Talent to trade, but unlikely:

  • The Heat. Oooooh. Irony: Dwayne Wade traded to Nets after mocking Dwight Howard's loyalty comments last season.. Reality: Brooklyn isn't trading their 1A point guard for a hard-used superstar SG who is showing dangerous signs of mortality. But then again...welp, in any case it seems more likely Miami would offer Chris Bosh because LeBron James is going nowhere. Of course that would just make their frontcourt situation even worse. Unlikely, even for the upgrade Williams represents over Mario Chalmers. The drop off in talent between Chris Bosh and the rest of the Heat front court is just too devastating. Unless Miami can sign Kevin Garnett and Tim Duncan to veteran minimum deals.
  • Seems like just yesterday the Spurs had Tony Parker was on the block, no? But aside from Parker, what could the Nets want? Danny Green and Gary Neal are easy enough as free agents to poach with San Antonio's gaping holes at PF and C. No one is going to mistake Tiago Splitter and Kawhi Leonard for Danilo Gallinari and Wilson Chandler. Matt Bonner > Timofey Mozgov? But if all else fails and it seems as though Williams will walk, a sign-and-trade to San Antonio where Manu Ginobili and Stephen Jackson await on the wings with Tim Duncan (who would have to be re-signed already) inside (along with Kevin Garnett?) with a five year deal must sound tasty, and at least Prok would have his international point guard. Of course, unless Duncan (and KG?) signed for very affordable deals, this would be impossible. Which it probably is anyway.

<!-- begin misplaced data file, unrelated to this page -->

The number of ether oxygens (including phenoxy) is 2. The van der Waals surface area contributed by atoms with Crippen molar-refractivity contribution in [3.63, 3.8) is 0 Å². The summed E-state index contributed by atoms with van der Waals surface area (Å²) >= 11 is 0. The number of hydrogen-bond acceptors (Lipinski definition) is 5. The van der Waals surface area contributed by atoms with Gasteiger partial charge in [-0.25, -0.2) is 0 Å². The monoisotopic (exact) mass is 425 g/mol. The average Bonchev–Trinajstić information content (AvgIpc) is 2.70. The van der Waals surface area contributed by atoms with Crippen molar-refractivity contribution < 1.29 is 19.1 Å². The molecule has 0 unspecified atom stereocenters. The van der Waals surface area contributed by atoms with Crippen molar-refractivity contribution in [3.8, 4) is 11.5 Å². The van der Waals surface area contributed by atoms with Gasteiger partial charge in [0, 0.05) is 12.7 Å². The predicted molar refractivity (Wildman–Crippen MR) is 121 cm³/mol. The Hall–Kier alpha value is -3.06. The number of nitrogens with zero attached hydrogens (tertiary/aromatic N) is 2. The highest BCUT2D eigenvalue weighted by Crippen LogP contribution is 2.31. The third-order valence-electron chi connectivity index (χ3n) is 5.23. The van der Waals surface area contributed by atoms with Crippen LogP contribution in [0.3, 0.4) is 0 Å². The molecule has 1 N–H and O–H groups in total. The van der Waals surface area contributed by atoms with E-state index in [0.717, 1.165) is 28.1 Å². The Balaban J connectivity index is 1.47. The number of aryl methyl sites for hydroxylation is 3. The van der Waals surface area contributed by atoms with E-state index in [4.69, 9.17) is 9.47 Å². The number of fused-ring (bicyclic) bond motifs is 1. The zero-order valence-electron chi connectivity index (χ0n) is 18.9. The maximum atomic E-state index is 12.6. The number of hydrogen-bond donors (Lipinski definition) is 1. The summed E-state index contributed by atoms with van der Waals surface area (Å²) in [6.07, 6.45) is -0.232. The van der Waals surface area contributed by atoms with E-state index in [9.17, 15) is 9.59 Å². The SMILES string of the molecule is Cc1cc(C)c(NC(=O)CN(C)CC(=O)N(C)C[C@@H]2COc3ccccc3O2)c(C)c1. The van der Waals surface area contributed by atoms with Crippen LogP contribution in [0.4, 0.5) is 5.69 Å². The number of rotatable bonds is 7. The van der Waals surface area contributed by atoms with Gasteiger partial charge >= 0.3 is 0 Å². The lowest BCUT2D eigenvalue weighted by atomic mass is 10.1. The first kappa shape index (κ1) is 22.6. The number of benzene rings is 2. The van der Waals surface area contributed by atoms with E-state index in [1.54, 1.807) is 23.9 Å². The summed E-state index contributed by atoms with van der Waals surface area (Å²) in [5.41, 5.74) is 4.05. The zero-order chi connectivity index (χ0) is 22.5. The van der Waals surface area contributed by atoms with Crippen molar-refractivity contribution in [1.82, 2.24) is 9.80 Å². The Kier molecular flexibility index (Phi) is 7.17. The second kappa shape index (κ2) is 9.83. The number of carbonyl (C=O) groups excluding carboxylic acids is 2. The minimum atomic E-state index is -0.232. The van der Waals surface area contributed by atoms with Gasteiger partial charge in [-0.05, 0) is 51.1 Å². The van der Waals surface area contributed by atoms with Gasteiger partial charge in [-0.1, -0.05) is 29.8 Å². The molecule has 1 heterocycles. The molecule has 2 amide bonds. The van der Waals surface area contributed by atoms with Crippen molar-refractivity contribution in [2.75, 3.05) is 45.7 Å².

• The Hawks come up in quite a few scenarios for the Nets, just not many of them deal with Deron Williams despite an obvious need at the point. Josh Smith is too obviously trade bait for such a hot commodity and the conversation would have to start with Al Horford. If Atlanta could find some way to dump Joe Johnson, all the better. Honestly, this is probably one the few instances where trading big for small could work out for the Hawks.
  • Because 'Rudy Gay's contract is big!' the Grizzlies must be mentioned in every trade scenario, period(.) While the Nets are likely more interested in dealing for Gay to put next to Williams, trotting out Rudy Gay and Mike Conley next to Brook Lopez would make that team a lot more respectable. There'd probably be draft picks and another piece or two moving around, but if the Grizz get in on the D-Will feeding frenzy, it's hard to see a trade centering around anything else.